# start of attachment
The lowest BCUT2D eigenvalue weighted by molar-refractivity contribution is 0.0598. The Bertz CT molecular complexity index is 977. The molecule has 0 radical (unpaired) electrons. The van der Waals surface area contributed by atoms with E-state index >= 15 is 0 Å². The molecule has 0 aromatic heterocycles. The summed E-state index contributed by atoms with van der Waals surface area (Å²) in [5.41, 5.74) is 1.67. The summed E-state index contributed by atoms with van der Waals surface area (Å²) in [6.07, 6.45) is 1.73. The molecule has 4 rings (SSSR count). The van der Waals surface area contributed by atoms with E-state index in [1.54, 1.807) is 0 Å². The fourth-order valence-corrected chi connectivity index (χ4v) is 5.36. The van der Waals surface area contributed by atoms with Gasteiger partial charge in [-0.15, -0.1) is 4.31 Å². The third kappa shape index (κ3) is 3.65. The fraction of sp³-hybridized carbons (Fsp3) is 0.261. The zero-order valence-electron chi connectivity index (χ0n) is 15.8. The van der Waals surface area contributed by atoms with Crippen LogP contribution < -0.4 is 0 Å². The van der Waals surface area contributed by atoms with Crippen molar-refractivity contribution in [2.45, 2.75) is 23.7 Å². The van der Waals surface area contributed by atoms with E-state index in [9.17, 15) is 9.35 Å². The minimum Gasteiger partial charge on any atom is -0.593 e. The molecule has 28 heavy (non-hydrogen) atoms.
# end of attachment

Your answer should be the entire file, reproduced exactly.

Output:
The lowest BCUT2D eigenvalue weighted by molar-refractivity contribution is 0.0598. The Bertz CT molecular complexity index is 977. The molecule has 0 radical (unpaired) electrons. The van der Waals surface area contributed by atoms with E-state index >= 15 is 0 Å². The molecule has 0 aromatic heterocycles. The summed E-state index contributed by atoms with van der Waals surface area (Å²) in [5.41, 5.74) is 1.67. The summed E-state index contributed by atoms with van der Waals surface area (Å²) in [6.07, 6.45) is 1.73. The molecule has 4 rings (SSSR count). The van der Waals surface area contributed by atoms with E-state index in [1.54, 1.807) is 0 Å². The fourth-order valence-corrected chi connectivity index (χ4v) is 5.36. The van der Waals surface area contributed by atoms with Gasteiger partial charge in [-0.15, -0.1) is 4.31 Å². The third kappa shape index (κ3) is 3.65. The fraction of sp³-hybridized carbons (Fsp3) is 0.261. The zero-order valence-electron chi connectivity index (χ0n) is 15.8. The van der Waals surface area contributed by atoms with Crippen LogP contribution < -0.4 is 0 Å². The van der Waals surface area contributed by atoms with Crippen molar-refractivity contribution in [2.45, 2.75) is 23.7 Å². The van der Waals surface area contributed by atoms with E-state index in [9.17, 15) is 9.35 Å². The minimum Gasteiger partial charge on any atom is -0.593 e. The molecule has 28 heavy (non-hydrogen) atoms.